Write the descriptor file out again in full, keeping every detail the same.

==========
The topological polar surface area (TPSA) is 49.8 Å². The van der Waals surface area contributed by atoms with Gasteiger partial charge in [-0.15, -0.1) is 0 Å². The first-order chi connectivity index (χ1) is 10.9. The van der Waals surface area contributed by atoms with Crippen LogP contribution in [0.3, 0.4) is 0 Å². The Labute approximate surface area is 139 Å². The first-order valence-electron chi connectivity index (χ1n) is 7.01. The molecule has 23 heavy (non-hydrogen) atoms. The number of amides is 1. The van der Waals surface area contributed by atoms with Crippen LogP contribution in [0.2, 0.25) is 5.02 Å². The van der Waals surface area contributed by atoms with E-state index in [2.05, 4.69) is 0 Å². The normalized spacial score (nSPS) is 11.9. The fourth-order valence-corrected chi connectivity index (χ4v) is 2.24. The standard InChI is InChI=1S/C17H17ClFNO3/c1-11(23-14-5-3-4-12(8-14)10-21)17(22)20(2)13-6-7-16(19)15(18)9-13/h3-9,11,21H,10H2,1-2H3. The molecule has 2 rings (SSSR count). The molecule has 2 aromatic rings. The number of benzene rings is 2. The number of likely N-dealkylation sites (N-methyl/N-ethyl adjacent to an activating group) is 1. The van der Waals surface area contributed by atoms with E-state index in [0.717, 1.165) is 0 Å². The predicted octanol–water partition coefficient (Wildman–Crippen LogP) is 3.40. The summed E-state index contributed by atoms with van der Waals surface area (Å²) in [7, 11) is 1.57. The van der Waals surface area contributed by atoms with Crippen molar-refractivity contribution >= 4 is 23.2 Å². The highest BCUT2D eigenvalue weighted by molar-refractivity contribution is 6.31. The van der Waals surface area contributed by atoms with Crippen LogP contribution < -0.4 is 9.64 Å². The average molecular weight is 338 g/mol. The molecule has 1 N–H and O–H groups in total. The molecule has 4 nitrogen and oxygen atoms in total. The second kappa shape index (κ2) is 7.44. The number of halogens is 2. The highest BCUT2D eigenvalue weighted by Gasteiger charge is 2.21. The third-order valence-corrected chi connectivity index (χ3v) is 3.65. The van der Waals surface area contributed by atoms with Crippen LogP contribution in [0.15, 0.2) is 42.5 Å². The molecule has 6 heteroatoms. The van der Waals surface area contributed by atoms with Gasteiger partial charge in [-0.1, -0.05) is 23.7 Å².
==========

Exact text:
The topological polar surface area (TPSA) is 49.8 Å². The van der Waals surface area contributed by atoms with Gasteiger partial charge in [-0.15, -0.1) is 0 Å². The first-order chi connectivity index (χ1) is 10.9. The van der Waals surface area contributed by atoms with Crippen LogP contribution in [0.3, 0.4) is 0 Å². The Labute approximate surface area is 139 Å². The first-order valence-electron chi connectivity index (χ1n) is 7.01. The molecule has 23 heavy (non-hydrogen) atoms. The number of amides is 1. The van der Waals surface area contributed by atoms with Crippen LogP contribution in [0.2, 0.25) is 5.02 Å². The van der Waals surface area contributed by atoms with E-state index in [2.05, 4.69) is 0 Å². The normalized spacial score (nSPS) is 11.9. The fourth-order valence-corrected chi connectivity index (χ4v) is 2.24. The standard InChI is InChI=1S/C17H17ClFNO3/c1-11(23-14-5-3-4-12(8-14)10-21)17(22)20(2)13-6-7-16(19)15(18)9-13/h3-9,11,21H,10H2,1-2H3. The molecule has 2 rings (SSSR count). The molecule has 2 aromatic rings. The number of benzene rings is 2. The number of likely N-dealkylation sites (N-methyl/N-ethyl adjacent to an activating group) is 1. The van der Waals surface area contributed by atoms with E-state index in [0.717, 1.165) is 0 Å². The predicted octanol–water partition coefficient (Wildman–Crippen LogP) is 3.40. The summed E-state index contributed by atoms with van der Waals surface area (Å²) in [7, 11) is 1.57. The van der Waals surface area contributed by atoms with Crippen molar-refractivity contribution >= 4 is 23.2 Å². The highest BCUT2D eigenvalue weighted by molar-refractivity contribution is 6.31. The van der Waals surface area contributed by atoms with Crippen LogP contribution < -0.4 is 9.64 Å². The average molecular weight is 338 g/mol. The molecule has 1 N–H and O–H groups in total. The molecule has 4 nitrogen and oxygen atoms in total. The second kappa shape index (κ2) is 7.44. The number of halogens is 2. The highest BCUT2D eigenvalue weighted by Gasteiger charge is 2.21. The third-order valence-corrected chi connectivity index (χ3v) is 3.65. The van der Waals surface area contributed by atoms with Crippen LogP contribution in [0.15, 0.2) is 42.5 Å². The molecule has 6 heteroatoms. The van der Waals surface area contributed by atoms with Gasteiger partial charge in [-0.1, -0.05) is 23.7 Å².